Thorpe uses social media to promote her work as a sexual educator, and she praises Linktree for helping her stay organized. “Linktree allows me to house links to my website, book wish list, and research articles all in one space. Everything is just one click away.”

Lindsay Michelle, Sexual Educator and Coach

Lindsay Michelle first found herself interested in sexual health as a second grade teacher while conducting a workshop about consent in the classroom. “Basically, you would partner up and ask your partner for a hug, handshake, or high five, or none at all. It was all about asking before touching and expressing feelings about it,” the Florida-based educator shared with us over email. “I found it fascinating and empowering to teach young minds about their health and bodily autonomy.”

Michelle decided to channel her passion into a blog, Sex Ed with Lindsay, to share information that helps people unlearn “the negative stigmas, self-image, and practices that were thrust upon them throughout childhood,” she writes on her website.

Last year, Michelle was accepted into the prestigious dual master’s program for Social Work & Human Sexuality Studies at Widener University in Chester, Pennsylvania, where she is learning how to educate others about sexual health and wellness, including children as young as three.

“Age-appropriate and medically accurate sex education for young children is possible!” Michelle says.

Lindsay Michelle shares sexual education information on Instagram

When it comes to navigating sex in a digital world, Michelle says that there is a lot of misinformation regarding sex online. “Be wary of products and wellness courses that promise the absolute best sex of your life with their one product and one product only.”

On the contrary, Michelle offers a range of services online including coaching, consulting, and workshops, and says Linktree is an easy way to promote her services: “You can find all the information about a person on one page. It saves a LOT of time and energy!”

Confronting the stigma surrounding sexual health and education can be difficult, but Michelle says it’s worth it to know she is providing important information to people who may not receive it otherwise. “I love when I have a student feel more empowered about their bodily autonomy. I just love teaching and helping others,” she says.

Sangeeta Pillai, Founder of Soul Sutras

Growing up with a very traditional family in Mumbai, India, Sangeeta Pillai was taught that sex was wrong and not to be discussed. “We never talked about sex, it was never a part of any conversations. When there was a scene on TV where someone was kissing, my parents would turn off the TV,” Pillai tells us over Zoom. It wasn’t only her family that shared this notion, Pillai says that centuries of patriarchy have normalized shame around sex in most South Asian cultures.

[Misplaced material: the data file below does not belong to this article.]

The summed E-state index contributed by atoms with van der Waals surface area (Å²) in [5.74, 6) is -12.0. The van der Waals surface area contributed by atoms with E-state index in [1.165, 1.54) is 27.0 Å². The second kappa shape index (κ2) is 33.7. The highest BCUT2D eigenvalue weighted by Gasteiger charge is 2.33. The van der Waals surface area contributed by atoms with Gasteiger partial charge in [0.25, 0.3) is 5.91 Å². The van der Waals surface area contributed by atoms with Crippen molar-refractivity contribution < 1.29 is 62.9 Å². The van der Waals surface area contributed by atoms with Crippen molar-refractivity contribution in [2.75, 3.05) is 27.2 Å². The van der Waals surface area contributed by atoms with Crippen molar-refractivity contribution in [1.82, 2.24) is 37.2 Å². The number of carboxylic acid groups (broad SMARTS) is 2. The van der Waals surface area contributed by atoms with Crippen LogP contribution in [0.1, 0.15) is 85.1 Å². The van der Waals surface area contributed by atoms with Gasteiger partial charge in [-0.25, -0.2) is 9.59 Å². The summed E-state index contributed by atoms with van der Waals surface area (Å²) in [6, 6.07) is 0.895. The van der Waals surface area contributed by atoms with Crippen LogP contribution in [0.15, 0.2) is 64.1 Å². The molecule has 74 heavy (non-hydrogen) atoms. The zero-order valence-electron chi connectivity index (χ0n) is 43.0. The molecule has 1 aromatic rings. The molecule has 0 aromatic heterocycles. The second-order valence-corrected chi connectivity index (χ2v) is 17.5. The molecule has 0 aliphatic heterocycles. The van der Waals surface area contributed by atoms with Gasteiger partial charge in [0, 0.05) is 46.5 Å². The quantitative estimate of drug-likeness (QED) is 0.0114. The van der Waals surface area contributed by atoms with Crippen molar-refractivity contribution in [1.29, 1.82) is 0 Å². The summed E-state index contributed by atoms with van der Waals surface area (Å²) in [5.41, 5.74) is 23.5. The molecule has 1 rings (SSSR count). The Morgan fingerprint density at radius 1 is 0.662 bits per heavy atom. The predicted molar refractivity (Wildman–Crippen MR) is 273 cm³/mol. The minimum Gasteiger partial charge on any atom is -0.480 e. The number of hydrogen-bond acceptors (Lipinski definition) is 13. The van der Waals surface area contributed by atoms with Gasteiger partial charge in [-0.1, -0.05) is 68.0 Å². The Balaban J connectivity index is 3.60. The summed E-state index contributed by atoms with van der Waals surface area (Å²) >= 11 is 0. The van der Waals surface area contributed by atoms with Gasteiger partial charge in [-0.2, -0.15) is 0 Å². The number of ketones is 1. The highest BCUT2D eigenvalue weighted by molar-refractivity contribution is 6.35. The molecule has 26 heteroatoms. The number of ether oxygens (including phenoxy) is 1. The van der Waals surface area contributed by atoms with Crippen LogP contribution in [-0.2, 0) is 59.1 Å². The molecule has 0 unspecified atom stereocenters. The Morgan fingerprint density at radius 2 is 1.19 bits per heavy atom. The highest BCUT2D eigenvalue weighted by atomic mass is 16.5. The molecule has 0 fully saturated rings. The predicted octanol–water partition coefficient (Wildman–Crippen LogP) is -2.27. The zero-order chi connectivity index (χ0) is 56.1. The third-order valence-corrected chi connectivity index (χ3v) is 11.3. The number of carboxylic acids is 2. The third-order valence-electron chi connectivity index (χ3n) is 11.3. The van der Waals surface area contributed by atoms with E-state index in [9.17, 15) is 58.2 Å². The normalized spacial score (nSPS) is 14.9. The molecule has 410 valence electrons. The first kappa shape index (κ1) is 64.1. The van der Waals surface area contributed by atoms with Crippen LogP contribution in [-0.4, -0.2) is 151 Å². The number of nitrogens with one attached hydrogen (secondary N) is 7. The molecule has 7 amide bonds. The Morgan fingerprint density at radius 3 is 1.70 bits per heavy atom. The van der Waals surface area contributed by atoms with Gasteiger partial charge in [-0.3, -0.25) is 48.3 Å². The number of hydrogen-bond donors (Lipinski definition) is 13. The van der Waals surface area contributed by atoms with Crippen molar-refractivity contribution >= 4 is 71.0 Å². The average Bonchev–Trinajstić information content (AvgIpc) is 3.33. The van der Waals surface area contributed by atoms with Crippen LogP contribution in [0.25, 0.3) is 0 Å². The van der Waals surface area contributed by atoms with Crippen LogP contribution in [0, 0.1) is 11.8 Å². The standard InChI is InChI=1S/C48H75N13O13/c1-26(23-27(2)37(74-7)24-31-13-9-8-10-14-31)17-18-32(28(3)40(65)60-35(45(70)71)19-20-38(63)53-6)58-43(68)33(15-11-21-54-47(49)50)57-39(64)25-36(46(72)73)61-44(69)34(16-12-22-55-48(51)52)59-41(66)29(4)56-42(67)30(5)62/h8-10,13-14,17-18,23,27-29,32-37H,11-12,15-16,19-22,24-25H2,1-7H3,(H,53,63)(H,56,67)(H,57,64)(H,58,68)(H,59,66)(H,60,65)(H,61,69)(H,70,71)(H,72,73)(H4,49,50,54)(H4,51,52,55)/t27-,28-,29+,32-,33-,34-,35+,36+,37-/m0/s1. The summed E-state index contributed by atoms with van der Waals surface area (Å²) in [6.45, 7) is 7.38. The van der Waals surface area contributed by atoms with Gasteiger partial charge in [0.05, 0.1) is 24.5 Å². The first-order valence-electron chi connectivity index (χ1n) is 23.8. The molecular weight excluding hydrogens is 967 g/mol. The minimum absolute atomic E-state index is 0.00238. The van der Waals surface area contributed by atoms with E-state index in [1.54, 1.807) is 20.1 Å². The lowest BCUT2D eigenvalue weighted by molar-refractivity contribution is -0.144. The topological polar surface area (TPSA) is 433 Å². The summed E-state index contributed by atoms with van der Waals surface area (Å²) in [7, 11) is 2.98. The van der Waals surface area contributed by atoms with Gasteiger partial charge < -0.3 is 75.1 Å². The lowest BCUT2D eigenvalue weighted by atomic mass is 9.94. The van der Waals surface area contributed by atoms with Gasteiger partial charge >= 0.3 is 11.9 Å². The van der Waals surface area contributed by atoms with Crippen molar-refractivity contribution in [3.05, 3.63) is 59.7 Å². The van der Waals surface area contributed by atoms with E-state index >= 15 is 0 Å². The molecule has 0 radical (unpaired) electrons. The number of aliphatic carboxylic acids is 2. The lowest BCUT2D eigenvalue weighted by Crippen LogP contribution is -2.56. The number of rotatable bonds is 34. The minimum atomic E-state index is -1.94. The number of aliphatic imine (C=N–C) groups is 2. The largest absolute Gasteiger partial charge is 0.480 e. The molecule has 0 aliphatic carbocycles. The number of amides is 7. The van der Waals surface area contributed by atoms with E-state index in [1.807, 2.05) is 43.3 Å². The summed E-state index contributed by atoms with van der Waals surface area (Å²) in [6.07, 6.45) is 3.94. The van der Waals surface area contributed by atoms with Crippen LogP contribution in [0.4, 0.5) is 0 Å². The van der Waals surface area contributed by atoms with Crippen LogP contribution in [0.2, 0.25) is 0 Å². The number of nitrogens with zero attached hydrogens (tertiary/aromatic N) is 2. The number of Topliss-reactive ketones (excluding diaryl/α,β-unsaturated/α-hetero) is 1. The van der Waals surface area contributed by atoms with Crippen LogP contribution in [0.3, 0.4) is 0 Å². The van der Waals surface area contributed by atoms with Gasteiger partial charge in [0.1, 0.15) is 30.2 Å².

When Pillai moved to the United Kingdom 16 years ago, she realized that this mentality was not just wrong, it was very detrimental to female sexual and mental health.

“Women are taught that we don’t actively own sex, we are the passive recipients. There is a lot of conditioning around it, and I think it damages women very, very much,” says Pillai. “It damages all women, but it particularly damages South Asian women because we’re taught that that [sex] is wrong.”

As a result, Pillai set up the feminist platform Soul Sutras for South Asian women to talk about sex openly, without shame or fear.

“I do a lot of work with women in my community—I’ve done surveys around sex toys and masturbation—and the words always used are guilt, shame, wrong. They come up every single time…Sex is a massive, massive deal. So that’s why I do what I do.”

Having expanded beyond a blog, Soul Sutras now connects readers to the award-winning Masala podcast on Spotify, which explores topics such as “Porn and South Asian Culture” and “HIV in South Asian Culture,” while the Masala Monologues are a series of writing workshops and theatre performances that share perspectives of sex from the viewpoints of South Asian women.

Sangeeta Pillai's Masala Podcast tackles taboos in the South Asian community

Pillai says one of the biggest things she loves about working as a sex educator is receiving supportive messages from South Asian women on how her words have changed their lives.

Still, she wants other women to know that talking about sex is not going to damage them. “Talking about sex is about taking back power. It’s about understanding our bodies, understanding our choices; it’s about really enjoying our bodies, knowing what our bodies are capable of—emotionally and physically.”

Sexual health in a digital world has its ups and downs, and Pillai says sex educators on social media have helped change the idea that sex is only for one type of body. “I didn’t know it was okay for bodies that don’t fit the mainstream norm to be sexual, because that’s the message we receive from the media. That you have to be looking a particular way, smelling a particular way in order to be sexy, and that’s just rubbish.”

As a guest contributor for numerous publications, Pillai uses Linktree to highlight her work around social activism. “I did an article in Cosmopolitan about a week ago and I added that to my profile straight away,” she says.

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World Sexual Health Day brings to light the need for greater awareness surrounding sexual health issues worldwide, and reminds us that sex education is a basic human right. We should recognize that although attitudes have shifted and more of society has progressed to be sex positive, there is still a long way to go until sexual equity is achieved for everyone.

Thankfully there are trailblazers like these women who are tugging away at the taboos, facilitating conversations and pushing boundaries to build a future where people take charge of their sexuality and sexual rights.

 

About the author: Sahar Nicolette is an editor at Linktree based between Puerto Rico and Los Angeles.